Abstract
The present study examined two contrasting multilevel model structures to describe the developmental (longitudinal) changes in strength and aerobic power in children: 1) an additive polynomial structure and 2) a multiplicative structure with allometric body size components. On the basis of the maximum loglikelihood criterion, the multiplicative “allometric” model was shown to be superior to the additive polynomial model when fitted to the data from two published longitudinal studies and to provide more plausible solutions within and beyond the range of observations.The multilevel regression analysis ofstudy 1 confirmed that aerobic power develops approximately in proportion to body mass,m ^{1/3}. The analyses from study 2 identified a significant increase in quadriceps and biceps strength, in proportion to body size, plus an additional contribution from age, centered at about peak height velocity (PHV). The positive “age” term for boys suggested that at PHV the boys were becoming stronger in the quadriceps and biceps in relation to their body size. In contrast, the girls’ age term was either negligible (quadriceps) or negative (biceps), indicating that at PHV the girls’ strength was developing in proportion to or, in the case of the biceps, was becoming weaker in relation to their body size.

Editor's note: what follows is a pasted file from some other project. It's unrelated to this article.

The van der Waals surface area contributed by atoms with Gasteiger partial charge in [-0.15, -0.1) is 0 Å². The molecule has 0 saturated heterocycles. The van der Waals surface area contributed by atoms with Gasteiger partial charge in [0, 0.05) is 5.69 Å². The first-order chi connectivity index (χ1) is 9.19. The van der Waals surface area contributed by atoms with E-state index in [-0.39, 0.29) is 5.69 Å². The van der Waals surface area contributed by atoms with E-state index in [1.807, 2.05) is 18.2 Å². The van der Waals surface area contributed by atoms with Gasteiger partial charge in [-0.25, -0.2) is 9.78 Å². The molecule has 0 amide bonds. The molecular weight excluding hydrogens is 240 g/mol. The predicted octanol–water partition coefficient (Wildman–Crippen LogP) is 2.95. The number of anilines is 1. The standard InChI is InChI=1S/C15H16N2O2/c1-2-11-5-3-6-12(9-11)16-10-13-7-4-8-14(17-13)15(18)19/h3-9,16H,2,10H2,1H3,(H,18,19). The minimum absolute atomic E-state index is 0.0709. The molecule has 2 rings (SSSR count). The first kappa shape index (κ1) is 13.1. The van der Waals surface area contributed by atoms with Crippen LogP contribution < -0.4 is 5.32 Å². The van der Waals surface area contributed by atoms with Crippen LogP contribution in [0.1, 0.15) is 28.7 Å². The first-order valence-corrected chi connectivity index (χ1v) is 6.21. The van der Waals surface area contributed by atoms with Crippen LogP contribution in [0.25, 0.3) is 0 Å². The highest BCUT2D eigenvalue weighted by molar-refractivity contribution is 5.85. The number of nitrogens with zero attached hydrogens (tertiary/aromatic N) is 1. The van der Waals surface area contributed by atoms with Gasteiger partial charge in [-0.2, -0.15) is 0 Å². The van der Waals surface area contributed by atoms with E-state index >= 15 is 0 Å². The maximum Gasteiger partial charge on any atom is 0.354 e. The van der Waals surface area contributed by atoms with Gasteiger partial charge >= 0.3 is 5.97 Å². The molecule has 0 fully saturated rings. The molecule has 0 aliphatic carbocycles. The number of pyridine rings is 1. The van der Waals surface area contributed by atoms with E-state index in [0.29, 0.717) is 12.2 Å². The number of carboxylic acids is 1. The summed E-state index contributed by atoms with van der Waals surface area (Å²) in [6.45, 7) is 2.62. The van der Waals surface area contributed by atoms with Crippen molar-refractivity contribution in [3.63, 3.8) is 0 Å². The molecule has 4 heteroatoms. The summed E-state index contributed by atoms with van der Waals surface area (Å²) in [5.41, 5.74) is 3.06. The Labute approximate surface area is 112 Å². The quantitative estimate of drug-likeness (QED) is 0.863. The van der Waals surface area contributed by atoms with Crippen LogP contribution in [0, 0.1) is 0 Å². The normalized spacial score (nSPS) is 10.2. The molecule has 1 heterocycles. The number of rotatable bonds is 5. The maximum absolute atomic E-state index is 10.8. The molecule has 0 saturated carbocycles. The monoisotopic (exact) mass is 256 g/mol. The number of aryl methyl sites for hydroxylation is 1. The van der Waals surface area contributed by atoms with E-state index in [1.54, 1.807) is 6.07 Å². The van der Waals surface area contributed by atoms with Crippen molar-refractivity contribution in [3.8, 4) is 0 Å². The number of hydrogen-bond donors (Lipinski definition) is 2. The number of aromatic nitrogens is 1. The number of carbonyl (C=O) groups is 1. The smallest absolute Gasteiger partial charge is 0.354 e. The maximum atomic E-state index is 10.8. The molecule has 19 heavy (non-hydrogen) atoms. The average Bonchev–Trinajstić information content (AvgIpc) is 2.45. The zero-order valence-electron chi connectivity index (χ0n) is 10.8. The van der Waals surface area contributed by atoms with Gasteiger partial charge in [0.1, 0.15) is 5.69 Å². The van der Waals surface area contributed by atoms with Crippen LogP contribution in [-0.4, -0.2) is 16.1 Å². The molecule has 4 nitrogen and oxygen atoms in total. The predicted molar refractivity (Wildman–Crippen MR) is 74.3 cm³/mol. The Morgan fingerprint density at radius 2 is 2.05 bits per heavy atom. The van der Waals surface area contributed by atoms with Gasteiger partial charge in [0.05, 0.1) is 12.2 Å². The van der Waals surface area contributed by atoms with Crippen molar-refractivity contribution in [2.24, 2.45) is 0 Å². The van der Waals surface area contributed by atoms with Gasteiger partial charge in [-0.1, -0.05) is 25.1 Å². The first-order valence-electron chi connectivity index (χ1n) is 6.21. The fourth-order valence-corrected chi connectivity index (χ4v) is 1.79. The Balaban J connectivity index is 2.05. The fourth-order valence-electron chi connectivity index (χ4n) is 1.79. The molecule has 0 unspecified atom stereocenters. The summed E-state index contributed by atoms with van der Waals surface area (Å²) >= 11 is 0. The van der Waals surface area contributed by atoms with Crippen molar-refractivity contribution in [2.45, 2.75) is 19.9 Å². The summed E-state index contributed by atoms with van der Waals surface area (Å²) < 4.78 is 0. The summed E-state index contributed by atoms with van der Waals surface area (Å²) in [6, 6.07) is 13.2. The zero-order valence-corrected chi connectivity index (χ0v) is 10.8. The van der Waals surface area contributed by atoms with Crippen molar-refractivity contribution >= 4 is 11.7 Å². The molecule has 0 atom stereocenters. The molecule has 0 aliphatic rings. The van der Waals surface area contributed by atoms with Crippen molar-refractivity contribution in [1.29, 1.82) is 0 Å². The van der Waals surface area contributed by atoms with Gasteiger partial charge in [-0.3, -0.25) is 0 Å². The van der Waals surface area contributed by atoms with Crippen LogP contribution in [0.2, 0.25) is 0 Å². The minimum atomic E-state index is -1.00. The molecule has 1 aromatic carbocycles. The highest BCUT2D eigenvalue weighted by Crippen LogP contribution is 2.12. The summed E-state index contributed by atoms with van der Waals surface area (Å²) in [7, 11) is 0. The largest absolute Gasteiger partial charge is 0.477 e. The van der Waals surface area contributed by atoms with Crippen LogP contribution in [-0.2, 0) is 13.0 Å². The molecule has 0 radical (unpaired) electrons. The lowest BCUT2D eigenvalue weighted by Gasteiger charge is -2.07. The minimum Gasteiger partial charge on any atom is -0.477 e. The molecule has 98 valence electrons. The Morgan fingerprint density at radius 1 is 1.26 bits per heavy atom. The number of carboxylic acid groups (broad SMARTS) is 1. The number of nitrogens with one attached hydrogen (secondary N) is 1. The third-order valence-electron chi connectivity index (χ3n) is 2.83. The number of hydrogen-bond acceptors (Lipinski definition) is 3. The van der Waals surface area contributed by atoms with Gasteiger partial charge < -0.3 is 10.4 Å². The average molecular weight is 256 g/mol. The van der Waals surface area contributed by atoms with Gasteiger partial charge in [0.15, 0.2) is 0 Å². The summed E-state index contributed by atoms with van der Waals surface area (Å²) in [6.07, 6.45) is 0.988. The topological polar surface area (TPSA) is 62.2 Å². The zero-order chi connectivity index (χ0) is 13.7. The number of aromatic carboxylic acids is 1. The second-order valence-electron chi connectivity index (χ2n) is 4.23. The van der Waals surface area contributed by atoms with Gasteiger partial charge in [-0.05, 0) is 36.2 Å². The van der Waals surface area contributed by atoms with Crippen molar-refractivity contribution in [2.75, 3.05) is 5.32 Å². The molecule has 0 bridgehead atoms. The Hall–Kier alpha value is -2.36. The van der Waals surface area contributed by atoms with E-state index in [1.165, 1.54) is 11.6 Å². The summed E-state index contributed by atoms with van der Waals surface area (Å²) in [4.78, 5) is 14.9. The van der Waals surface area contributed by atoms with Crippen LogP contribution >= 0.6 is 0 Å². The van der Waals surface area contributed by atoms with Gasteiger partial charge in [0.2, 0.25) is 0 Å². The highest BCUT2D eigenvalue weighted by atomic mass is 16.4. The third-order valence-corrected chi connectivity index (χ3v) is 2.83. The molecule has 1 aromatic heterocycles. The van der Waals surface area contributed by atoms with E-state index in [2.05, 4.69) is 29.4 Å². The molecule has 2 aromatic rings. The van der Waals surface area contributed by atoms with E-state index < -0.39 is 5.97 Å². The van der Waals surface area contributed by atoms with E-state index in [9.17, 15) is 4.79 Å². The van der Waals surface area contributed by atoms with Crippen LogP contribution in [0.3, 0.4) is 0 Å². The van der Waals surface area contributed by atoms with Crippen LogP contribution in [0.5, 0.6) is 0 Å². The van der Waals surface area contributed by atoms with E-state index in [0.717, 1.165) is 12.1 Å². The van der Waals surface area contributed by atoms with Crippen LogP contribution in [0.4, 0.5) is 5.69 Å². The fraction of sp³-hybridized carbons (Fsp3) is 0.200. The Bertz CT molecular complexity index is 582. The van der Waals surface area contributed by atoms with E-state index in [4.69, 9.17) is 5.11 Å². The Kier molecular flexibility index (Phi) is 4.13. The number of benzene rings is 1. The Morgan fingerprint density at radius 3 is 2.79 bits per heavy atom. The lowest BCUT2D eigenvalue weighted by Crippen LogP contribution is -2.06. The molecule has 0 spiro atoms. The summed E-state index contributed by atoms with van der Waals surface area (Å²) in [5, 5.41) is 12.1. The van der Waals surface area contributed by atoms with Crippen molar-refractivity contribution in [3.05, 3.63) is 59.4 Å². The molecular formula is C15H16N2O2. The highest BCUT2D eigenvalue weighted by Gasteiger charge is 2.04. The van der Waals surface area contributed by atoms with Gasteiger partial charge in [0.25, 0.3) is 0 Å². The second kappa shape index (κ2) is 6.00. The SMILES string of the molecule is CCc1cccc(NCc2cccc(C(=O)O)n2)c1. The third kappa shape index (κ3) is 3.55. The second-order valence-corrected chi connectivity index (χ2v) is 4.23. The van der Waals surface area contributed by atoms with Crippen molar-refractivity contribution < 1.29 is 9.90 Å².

multilevel regression
 longitudinal growth
 multiplicative models
 allometric body size components